Fun with Variants and Enums in Rails 4.1

The release of Rails 4.1 this past week included some cool new features two of which are the introduction of enums and variants. Enums give us some syntatic sugar for handling attributes like status, role, etc. Variants allow us to handle separate types of templates from within a respond_to block on a given action. I setup a tiny Rails 4.1 application to demonstrate one possible use for these two new features.


This application has a basic user model with a name string and an email string. The users controller contains basic index and show actions to show a list to users and their respective details. In the user model, I included an enum attribute role to handle differentiating between users of different types (student, admin or staff). The basic way of defining an enum attribute is as follows:

  enum role: [:student, :admin, :staff]

However, with enums used in this fashion, order must always be maintained or you risk recasting your users with a new role unintentionally. Suppose, months later, a new developer comes along and adjusts the code above like so:

  enum role: [:golfer, :student, :admin, :staff]

We have now, inadvertanly, cast every user previously assigned with the role :student to :golfer. Oops.

For this reason I would most likely use explicitly defined enums to avoid any potential future mishaps:

  enum role: {student: 0, admin: 1, staff: 2}

In this example, even if my new developer friend stumbles across this and updates it, they would have to explicitly overwrite the role associated with a given integer to cause any harm.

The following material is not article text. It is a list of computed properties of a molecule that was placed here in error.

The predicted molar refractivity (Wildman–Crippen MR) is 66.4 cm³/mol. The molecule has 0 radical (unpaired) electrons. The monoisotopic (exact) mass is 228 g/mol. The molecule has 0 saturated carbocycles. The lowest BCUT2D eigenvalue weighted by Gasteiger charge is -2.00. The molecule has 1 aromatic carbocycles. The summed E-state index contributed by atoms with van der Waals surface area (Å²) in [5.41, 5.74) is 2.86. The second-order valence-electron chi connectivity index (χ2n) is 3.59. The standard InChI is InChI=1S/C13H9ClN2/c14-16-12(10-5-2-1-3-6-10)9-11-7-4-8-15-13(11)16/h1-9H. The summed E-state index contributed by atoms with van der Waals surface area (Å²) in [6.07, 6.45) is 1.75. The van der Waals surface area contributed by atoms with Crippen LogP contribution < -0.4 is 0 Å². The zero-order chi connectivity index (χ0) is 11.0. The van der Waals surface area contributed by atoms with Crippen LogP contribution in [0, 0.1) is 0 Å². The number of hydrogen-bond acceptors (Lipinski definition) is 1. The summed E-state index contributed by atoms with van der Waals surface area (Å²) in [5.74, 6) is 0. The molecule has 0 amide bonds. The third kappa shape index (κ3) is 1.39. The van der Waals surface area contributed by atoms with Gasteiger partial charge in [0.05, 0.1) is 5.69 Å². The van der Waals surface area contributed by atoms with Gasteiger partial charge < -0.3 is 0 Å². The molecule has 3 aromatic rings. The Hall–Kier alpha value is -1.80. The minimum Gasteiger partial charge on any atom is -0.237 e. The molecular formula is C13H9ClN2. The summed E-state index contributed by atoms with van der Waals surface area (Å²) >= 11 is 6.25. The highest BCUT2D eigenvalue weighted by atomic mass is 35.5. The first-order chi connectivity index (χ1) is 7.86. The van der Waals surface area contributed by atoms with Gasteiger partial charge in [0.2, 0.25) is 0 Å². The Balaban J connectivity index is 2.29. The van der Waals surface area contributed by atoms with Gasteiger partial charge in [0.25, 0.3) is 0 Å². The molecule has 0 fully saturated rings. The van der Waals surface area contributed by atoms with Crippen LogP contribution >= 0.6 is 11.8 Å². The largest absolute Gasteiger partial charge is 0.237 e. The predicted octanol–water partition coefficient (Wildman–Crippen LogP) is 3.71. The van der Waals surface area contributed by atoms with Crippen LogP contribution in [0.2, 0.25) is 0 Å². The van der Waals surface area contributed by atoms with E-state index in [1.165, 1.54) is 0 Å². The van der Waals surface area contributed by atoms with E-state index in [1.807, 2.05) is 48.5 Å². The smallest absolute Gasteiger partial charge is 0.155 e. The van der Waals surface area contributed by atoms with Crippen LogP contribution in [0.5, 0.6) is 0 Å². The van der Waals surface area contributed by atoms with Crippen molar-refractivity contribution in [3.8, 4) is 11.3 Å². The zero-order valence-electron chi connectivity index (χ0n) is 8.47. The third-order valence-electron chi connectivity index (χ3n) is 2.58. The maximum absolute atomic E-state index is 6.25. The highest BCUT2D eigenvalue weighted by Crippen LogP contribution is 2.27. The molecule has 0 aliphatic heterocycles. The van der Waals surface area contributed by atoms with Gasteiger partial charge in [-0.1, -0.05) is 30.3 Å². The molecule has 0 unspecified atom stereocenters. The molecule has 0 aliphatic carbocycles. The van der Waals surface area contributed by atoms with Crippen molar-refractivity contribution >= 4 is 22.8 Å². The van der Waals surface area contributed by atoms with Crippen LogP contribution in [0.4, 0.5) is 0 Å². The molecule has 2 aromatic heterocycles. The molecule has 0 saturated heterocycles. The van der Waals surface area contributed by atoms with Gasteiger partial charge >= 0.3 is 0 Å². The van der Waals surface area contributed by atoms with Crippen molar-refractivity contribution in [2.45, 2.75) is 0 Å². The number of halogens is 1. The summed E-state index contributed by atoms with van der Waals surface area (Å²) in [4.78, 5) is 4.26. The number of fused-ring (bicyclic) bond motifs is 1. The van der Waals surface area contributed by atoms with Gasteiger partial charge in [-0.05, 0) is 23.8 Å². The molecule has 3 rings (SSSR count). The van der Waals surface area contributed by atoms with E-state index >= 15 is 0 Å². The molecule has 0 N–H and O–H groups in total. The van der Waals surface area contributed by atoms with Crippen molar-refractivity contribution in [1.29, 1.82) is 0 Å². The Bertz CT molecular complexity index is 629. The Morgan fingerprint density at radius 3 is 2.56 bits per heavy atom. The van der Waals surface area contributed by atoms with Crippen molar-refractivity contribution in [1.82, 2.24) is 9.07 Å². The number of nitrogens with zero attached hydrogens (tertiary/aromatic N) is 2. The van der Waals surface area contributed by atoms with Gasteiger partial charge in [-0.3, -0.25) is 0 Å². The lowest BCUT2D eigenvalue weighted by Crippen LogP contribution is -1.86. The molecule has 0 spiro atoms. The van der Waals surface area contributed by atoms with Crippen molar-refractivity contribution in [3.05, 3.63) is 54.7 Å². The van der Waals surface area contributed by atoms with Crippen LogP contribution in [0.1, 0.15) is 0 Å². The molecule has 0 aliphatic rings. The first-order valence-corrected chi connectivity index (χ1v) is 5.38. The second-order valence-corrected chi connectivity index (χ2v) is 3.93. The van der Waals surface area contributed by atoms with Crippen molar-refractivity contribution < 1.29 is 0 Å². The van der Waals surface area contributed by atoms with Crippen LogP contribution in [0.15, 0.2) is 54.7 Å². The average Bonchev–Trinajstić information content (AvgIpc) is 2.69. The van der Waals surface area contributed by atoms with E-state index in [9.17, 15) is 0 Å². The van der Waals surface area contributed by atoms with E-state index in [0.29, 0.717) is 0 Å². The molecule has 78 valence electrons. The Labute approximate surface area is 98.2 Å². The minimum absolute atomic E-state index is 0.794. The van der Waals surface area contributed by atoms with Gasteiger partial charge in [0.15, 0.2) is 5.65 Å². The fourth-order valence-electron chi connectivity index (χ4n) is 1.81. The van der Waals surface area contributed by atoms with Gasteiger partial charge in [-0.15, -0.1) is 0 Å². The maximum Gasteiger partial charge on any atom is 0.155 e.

Once I have my enum defined, I now have access to all kinds of goodies to use throughout my application. I can now easily determine a given users role:

  user.role # => "student"

I can easily determine if a user is a member of a particular role:

  user.student? # => true

I can quickly assign/update a user’s role:

user.staff! # => [sql] true

Or see all of the users scoped to a particular role:

User.staff # => #<ActiveRecord::Relation []>


Variants can be used within a respond_to block to handle the same action in separate ways. Using the User model from above, we can render a show page unique for a particular user’s role.

def show
  @user = User.find(params[:id])
  request.variant = @user.role.to_sym
  respond_to do |format|
    format.html do |html|

In this example, the variants of the show action such as html.student will render a view template with the name matching: show.html+student.haml (or erb if you prefer). This allows us to use the same logic from our show action but render different content/layouts. This pattern could also be used to present different templates for mobile devices, webviews inside native mobile apps, etc.

With very little additional code, enums and variants allowed me to add a very basic role engine to my application and render content unique to a user’s role. These are just two of the fun new updates released in Rails 4.1. Check out the Release Notes for some additional reading.